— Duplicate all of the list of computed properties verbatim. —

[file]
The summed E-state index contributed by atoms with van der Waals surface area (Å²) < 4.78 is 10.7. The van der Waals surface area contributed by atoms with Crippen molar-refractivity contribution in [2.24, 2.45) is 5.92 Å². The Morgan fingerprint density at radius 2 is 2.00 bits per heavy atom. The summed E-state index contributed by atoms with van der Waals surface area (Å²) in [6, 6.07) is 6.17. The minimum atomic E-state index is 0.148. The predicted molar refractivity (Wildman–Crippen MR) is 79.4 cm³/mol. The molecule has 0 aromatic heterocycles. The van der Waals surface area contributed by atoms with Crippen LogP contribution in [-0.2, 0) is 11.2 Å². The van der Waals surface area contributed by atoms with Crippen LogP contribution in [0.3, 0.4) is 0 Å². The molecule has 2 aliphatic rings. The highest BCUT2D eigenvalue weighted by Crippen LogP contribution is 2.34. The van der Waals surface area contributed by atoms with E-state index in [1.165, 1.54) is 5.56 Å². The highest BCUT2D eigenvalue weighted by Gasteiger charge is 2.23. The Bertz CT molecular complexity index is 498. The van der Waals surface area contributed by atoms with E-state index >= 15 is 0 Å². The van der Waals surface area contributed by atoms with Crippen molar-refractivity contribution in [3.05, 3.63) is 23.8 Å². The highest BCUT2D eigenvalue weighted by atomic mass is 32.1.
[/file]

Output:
The summed E-state index contributed by atoms with van der Waals surface area (Å²) < 4.78 is 10.7. The van der Waals surface area contributed by atoms with Crippen molar-refractivity contribution in [2.24, 2.45) is 5.92 Å². The Morgan fingerprint density at radius 2 is 2.00 bits per heavy atom. The summed E-state index contributed by atoms with van der Waals surface area (Å²) in [6, 6.07) is 6.17. The minimum atomic E-state index is 0.148. The predicted molar refractivity (Wildman–Crippen MR) is 79.4 cm³/mol. The molecule has 0 aromatic heterocycles. The van der Waals surface area contributed by atoms with Crippen LogP contribution in [-0.2, 0) is 11.2 Å². The van der Waals surface area contributed by atoms with Crippen LogP contribution in [0.3, 0.4) is 0 Å². The molecule has 2 aliphatic rings. The highest BCUT2D eigenvalue weighted by Crippen LogP contribution is 2.34. The van der Waals surface area contributed by atoms with E-state index in [1.165, 1.54) is 5.56 Å². The highest BCUT2D eigenvalue weighted by Gasteiger charge is 2.23. The Bertz CT molecular complexity index is 498. The van der Waals surface area contributed by atoms with E-state index >= 15 is 0 Å². The van der Waals surface area contributed by atoms with Crippen molar-refractivity contribution in [3.05, 3.63) is 23.8 Å². The highest BCUT2D eigenvalue weighted by atomic mass is 32.1.